polyparse-1.12: A variety of alternative parser combinator libraries.

Text.ParserCombinators.Poly.Lex

Description

In a strict language, where creating the entire input list of tokens in one shot may be infeasible, we can use a lazy "callback" kind of architecture instead. The lexer returns a single token at a time, together with a continuation.

This module defines a Parser type (capable of use with the Poly combinators), specialised to the callback-lexer style of input stream.

Synopsis

# The Parser datatype

data LexReturn t #

In a strict language, where creating the entire input list of tokens in one shot may be infeasible, we can use a lazy "callback" kind of architecture instead. The lexer returns a single token at a time, together with a continuation. The next parser is responsible for pulling on the token stream, applying the continuation where necessary.

Constructors

 LexReturn t String (String -> LexReturn t) LexFinish

newtype Parser t a #

This Parser datatype is a specialised parsing monad with error reporting. This version is specialised to pre-lexed String input, where the lexer has been written to yield a LexReturn.

Constructors

 P (LexReturn t -> Result (LexReturn t) a)

Instances

 Monad (Parser t) # Methods(>>=) :: Parser t a -> (a -> Parser t b) -> Parser t b #(>>) :: Parser t a -> Parser t b -> Parser t b #return :: a -> Parser t a #fail :: String -> Parser t a # # Methodsfmap :: (a -> b) -> Parser t a -> Parser t b #(<$) :: a -> Parser t b -> Parser t a # # Methodspure :: a -> Parser t a #(<*>) :: Parser t (a -> b) -> Parser t a -> Parser t b #(*>) :: Parser t a -> Parser t b -> Parser t b #(<*) :: Parser t a -> Parser t b -> Parser t a # # Methodsempty :: Parser t a #(<|>) :: Parser t a -> Parser t a -> Parser t a #some :: Parser t a -> Parser t [a] #many :: Parser t a -> Parser t [a] # # # Methodscommit :: Parser t a -> Parser t a #adjustErr :: Parser t a -> (String -> String) -> Parser t a #oneOf' :: [(String, Parser t a)] -> Parser t a # data Result z a # A return type like Either, that distinguishes not only between right and wrong answers, but also has commitment, so that a failure cannot be undone. This should only be used for writing very primitive parsers - really it is an internal detail of the library. The z type is the remaining unconsumed input. Constructors  Success z a Failure z String Committed (Result z a) Instances  # Methodsfmap :: (a -> b) -> Result z a -> Result z b #(<$) :: a -> Result z b -> Result z a #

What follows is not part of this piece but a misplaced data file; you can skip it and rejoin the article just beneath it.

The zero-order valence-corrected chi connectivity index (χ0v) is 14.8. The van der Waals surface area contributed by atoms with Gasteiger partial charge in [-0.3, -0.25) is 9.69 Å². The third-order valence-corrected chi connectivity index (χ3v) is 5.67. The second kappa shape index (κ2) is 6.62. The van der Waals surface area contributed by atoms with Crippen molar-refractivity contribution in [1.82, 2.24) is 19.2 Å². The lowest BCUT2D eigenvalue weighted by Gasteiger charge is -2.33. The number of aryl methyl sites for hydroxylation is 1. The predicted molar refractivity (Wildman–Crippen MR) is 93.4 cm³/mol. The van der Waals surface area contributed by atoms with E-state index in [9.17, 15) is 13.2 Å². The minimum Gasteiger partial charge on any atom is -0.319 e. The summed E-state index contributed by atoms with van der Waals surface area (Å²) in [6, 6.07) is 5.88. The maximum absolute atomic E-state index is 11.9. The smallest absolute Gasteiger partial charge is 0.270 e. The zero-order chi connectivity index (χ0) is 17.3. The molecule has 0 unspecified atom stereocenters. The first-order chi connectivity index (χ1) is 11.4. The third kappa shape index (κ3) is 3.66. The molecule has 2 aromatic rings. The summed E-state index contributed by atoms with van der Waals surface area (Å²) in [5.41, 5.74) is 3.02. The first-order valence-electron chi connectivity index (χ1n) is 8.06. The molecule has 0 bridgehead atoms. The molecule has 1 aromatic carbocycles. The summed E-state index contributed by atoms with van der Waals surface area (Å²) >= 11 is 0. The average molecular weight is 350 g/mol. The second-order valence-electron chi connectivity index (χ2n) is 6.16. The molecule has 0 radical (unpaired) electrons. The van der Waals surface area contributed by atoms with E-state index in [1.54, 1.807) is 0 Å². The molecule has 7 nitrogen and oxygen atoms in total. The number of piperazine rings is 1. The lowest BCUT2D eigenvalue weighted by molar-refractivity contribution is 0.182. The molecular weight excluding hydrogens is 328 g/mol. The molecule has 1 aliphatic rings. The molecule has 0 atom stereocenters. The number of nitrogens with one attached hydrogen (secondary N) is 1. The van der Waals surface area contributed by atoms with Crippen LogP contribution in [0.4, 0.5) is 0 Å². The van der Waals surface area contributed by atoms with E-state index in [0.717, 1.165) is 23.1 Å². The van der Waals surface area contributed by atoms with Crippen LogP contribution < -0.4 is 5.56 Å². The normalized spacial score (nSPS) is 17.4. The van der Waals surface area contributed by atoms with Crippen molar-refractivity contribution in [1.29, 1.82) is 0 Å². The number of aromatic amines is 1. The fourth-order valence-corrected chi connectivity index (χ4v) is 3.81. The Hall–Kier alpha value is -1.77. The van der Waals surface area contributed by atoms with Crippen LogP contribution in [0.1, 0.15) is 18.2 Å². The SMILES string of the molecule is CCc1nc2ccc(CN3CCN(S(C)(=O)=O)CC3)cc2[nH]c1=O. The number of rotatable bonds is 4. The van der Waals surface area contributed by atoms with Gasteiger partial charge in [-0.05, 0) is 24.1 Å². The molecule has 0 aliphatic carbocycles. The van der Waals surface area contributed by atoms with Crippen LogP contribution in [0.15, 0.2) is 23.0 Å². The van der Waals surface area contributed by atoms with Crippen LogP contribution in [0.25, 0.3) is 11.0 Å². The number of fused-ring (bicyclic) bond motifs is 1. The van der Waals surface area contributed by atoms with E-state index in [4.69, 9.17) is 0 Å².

runParser :: Parser t a -> LexReturn t -> (Either String a, String) #

Apply a parser to an input token sequence.

## Basic parsers

next :: Parser t t #

Simply return the next token in the input tokenstream.

eof :: Parser t () #

Succeed if the end of file/input has been reached, fail otherwise.

satisfy :: (t -> Bool) -> Parser t t #

Return the next token if it satisfies the given predicate.

onFail :: Parser t a -> Parser t a -> Parser t a infixl 6 #

p onFail q means parse p, unless p fails, in which case parse q instead. Can be chained together to give multiple attempts to parse something. (Note that q could itself be a failing parser, e.g. to change the error message from that defined in p to something different.) However, a severe failure in p cannot be ignored.

## Re-parsing

reparse :: [t] -> Parser t () #

Push some tokens back onto the front of the input stream and reparse. This is useful e.g. for recursively expanding macros. When the user-parser recognises a macro use, it can lookup the macro expansion from the parse state, lex it, and then stuff the lexed expansion back down into the parser.